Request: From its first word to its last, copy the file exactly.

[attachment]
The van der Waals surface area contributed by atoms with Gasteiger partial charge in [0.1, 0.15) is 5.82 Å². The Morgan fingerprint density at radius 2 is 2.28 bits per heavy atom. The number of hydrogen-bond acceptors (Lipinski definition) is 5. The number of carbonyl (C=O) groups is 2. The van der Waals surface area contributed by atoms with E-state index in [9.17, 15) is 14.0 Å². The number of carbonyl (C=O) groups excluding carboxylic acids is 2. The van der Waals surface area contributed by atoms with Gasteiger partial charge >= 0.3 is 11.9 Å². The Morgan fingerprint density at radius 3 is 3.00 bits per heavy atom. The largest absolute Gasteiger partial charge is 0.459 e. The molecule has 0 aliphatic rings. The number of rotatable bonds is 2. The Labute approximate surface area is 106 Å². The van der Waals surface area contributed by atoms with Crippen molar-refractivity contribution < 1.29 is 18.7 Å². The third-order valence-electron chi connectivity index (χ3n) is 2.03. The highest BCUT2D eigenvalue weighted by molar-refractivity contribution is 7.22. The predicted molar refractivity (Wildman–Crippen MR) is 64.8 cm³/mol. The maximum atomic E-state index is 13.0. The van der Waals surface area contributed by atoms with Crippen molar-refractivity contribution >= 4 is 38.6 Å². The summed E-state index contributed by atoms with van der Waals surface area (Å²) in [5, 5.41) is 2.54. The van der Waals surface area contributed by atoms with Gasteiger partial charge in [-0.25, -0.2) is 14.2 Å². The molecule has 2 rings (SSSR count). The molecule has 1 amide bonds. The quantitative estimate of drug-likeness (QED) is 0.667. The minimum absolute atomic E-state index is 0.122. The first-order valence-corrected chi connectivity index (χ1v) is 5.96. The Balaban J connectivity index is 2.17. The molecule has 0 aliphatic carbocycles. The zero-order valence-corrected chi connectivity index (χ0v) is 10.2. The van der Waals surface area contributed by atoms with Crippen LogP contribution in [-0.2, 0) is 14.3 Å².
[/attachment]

The van der Waals surface area contributed by atoms with Gasteiger partial charge in [0.1, 0.15) is 5.82 Å². The Morgan fingerprint density at radius 2 is 2.28 bits per heavy atom. The number of hydrogen-bond acceptors (Lipinski definition) is 5. The number of carbonyl (C=O) groups is 2. The van der Waals surface area contributed by atoms with E-state index in [9.17, 15) is 14.0 Å². The number of carbonyl (C=O) groups excluding carboxylic acids is 2. The van der Waals surface area contributed by atoms with Gasteiger partial charge >= 0.3 is 11.9 Å². The Morgan fingerprint density at radius 3 is 3.00 bits per heavy atom. The largest absolute Gasteiger partial charge is 0.459 e. The molecule has 0 aliphatic rings. The number of rotatable bonds is 2. The Labute approximate surface area is 106 Å². The van der Waals surface area contributed by atoms with Crippen molar-refractivity contribution < 1.29 is 18.7 Å². The third-order valence-electron chi connectivity index (χ3n) is 2.03. The highest BCUT2D eigenvalue weighted by molar-refractivity contribution is 7.22. The predicted molar refractivity (Wildman–Crippen MR) is 64.8 cm³/mol. The maximum atomic E-state index is 13.0. The van der Waals surface area contributed by atoms with Crippen molar-refractivity contribution >= 4 is 38.6 Å². The summed E-state index contributed by atoms with van der Waals surface area (Å²) in [5, 5.41) is 2.54. The van der Waals surface area contributed by atoms with Gasteiger partial charge in [-0.25, -0.2) is 14.2 Å². The molecule has 2 rings (SSSR count). The molecule has 1 amide bonds. The quantitative estimate of drug-likeness (QED) is 0.667. The minimum absolute atomic E-state index is 0.122. The first-order valence-corrected chi connectivity index (χ1v) is 5.96. The Balaban J connectivity index is 2.17. The molecule has 0 aliphatic carbocycles. The zero-order valence-corrected chi connectivity index (χ0v) is 10.2. The van der Waals surface area contributed by atoms with Crippen LogP contribution in [-0.2, 0) is 14.3 Å².